In February Krzysztof Wielicki, Jacek Fluder, Wlodzimierz Szczesny, and I, after traveling for 80 hours from Poland, set up base camp in the remote glacier valley of the Cordillera Darwin, Tierra del Fuego. It was a beautiful place, by the shore of the eastern gulf of Bahia Parry, opposite the side of the fjord where the 1971 New Zealand expedition installed their base camp. Berries were plentiful, as well as firewood and running water.
To get there we chartered a boat in Porvenir for $3,500. We swore that next time we would hire the helicopter to avoid this sailing in madness (and sickness). As we had just two weeks for exploring, we focused only on the unexplored west side of the Darwin Glacier. We intended to climb the 3.5km- long north crest, a logical way to the summit of Monte Vavel, which is west of the main peak of the Yorkminster group.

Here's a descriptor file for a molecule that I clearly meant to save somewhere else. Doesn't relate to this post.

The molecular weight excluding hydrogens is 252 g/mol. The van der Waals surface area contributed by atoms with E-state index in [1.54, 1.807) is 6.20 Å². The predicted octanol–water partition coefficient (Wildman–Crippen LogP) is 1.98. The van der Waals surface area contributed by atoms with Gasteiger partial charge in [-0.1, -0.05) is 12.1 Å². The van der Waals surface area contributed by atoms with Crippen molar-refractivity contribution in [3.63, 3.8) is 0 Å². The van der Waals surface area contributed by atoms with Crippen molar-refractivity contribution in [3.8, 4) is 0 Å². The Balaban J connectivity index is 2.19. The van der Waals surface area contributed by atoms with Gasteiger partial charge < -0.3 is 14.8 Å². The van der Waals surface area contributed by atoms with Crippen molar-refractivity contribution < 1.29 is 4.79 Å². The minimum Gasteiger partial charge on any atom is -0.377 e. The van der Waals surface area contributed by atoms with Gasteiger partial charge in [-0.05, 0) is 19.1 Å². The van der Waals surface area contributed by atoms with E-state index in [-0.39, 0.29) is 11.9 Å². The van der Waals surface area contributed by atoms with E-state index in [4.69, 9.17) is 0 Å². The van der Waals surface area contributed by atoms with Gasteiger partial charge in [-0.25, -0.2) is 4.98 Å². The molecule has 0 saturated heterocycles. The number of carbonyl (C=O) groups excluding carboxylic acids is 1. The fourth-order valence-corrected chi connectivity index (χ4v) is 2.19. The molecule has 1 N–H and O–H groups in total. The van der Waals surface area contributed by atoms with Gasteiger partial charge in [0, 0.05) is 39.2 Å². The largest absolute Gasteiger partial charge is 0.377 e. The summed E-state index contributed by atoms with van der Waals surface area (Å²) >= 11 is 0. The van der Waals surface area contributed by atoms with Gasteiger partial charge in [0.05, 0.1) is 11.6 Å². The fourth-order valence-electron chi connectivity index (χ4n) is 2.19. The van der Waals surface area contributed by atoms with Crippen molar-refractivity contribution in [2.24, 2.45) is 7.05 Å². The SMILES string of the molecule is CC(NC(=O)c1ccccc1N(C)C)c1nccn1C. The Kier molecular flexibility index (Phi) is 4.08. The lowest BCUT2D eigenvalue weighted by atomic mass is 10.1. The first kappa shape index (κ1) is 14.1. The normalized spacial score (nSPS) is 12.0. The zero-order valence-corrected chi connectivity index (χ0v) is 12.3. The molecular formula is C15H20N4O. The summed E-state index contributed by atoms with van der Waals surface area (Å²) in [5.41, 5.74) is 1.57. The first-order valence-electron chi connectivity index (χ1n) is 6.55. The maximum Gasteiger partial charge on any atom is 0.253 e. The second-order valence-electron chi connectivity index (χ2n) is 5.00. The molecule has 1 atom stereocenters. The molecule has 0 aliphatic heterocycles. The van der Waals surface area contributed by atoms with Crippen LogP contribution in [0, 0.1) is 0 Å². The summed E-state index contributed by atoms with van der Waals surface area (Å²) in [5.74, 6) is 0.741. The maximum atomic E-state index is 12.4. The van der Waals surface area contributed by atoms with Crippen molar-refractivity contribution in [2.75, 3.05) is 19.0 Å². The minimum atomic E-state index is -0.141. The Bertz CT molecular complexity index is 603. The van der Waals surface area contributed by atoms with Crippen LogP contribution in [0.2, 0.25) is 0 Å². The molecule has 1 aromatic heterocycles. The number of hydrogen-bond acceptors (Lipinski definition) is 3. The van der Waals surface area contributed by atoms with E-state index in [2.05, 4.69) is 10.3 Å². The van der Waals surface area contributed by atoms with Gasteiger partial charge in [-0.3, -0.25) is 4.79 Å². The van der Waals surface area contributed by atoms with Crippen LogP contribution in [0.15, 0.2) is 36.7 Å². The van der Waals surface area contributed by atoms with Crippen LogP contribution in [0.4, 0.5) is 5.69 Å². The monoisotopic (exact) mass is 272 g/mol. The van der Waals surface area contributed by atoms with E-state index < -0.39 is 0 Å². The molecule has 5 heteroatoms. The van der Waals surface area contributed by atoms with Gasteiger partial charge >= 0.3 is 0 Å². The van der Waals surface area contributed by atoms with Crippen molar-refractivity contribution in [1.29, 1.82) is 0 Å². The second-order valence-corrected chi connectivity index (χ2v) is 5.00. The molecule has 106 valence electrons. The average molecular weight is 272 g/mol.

After a couple of days struggling to the “pass with the view” and after a few more to get to the foot of our goal, we had only two days complete the route. After six hours of easy but tricky climbing (we left 50m of fixed rope on the lower, rocky part of the crest), we were forced to go down because of a storm. We reached the icy col just below the huge rock wall (main difficulties). We left one Piranha tool, pitons, and carabiners.
During our short stay we enjoyed just one full sunny day. The rest was more or less cloudy and windy, with rain and snow. The temperature was 7°–15°C during the day and about minus 5°C at night.
There is a good place to spend a night on the “pass with the view,” even during a hurricane. Go to the south side of the pass and dig a snow cave. During our stay we noticed three condors, the only signs of life in that region. In exploring the area close to the pass, we got to the top of the isolated lower summit of the mountain bordering the pass on the south. We called it Punte Mirador as there is a good view of the entire area of the Darwin Glacier.
Although the mountains in this region are only up to 2,400m high, they rise from the sea. For that reason one should be prepared for at least two days and a couple kilometers of tricky climbing, weather permitting.
Andrzej Smialy, Polish Alpine Club